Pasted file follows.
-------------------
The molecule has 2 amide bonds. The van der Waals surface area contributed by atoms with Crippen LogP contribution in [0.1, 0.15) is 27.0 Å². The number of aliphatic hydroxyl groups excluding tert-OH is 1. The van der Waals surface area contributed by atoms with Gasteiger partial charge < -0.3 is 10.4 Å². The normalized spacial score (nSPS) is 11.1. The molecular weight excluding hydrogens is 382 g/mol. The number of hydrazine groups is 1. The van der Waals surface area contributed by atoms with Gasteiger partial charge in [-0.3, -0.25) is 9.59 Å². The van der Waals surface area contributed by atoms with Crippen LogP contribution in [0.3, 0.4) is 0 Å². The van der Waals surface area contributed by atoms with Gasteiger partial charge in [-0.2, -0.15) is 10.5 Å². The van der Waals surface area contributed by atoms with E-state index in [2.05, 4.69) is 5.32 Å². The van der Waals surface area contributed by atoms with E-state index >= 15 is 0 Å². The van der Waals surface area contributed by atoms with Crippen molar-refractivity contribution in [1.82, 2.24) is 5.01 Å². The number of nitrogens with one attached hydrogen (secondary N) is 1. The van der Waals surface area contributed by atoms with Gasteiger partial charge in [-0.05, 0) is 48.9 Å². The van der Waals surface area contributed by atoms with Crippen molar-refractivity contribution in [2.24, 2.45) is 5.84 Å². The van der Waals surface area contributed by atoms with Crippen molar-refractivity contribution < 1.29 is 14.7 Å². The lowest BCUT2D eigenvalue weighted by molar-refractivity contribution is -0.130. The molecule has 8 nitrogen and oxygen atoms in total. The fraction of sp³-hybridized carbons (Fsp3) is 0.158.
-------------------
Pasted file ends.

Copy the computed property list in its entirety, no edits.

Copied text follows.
The molecule has 2 amide bonds. The van der Waals surface area contributed by atoms with Crippen LogP contribution in [0.1, 0.15) is 27.0 Å². The number of aliphatic hydroxyl groups excluding tert-OH is 1. The van der Waals surface area contributed by atoms with Gasteiger partial charge < -0.3 is 10.4 Å². The normalized spacial score (nSPS) is 11.1. The molecular weight excluding hydrogens is 382 g/mol. The number of hydrazine groups is 1. The van der Waals surface area contributed by atoms with Gasteiger partial charge in [-0.3, -0.25) is 9.59 Å². The van der Waals surface area contributed by atoms with Crippen LogP contribution in [0.3, 0.4) is 0 Å². The van der Waals surface area contributed by atoms with Gasteiger partial charge in [-0.2, -0.15) is 10.5 Å². The van der Waals surface area contributed by atoms with E-state index in [2.05, 4.69) is 5.32 Å². The van der Waals surface area contributed by atoms with E-state index >= 15 is 0 Å². The van der Waals surface area contributed by atoms with Crippen molar-refractivity contribution in [1.82, 2.24) is 5.01 Å². The number of nitrogens with one attached hydrogen (secondary N) is 1. The van der Waals surface area contributed by atoms with Gasteiger partial charge in [-0.05, 0) is 48.9 Å². The van der Waals surface area contributed by atoms with Crippen molar-refractivity contribution in [2.24, 2.45) is 5.84 Å². The van der Waals surface area contributed by atoms with Crippen molar-refractivity contribution < 1.29 is 14.7 Å². The lowest BCUT2D eigenvalue weighted by molar-refractivity contribution is -0.130. The molecule has 8 nitrogen and oxygen atoms in total. The fraction of sp³-hybridized carbons (Fsp3) is 0.158.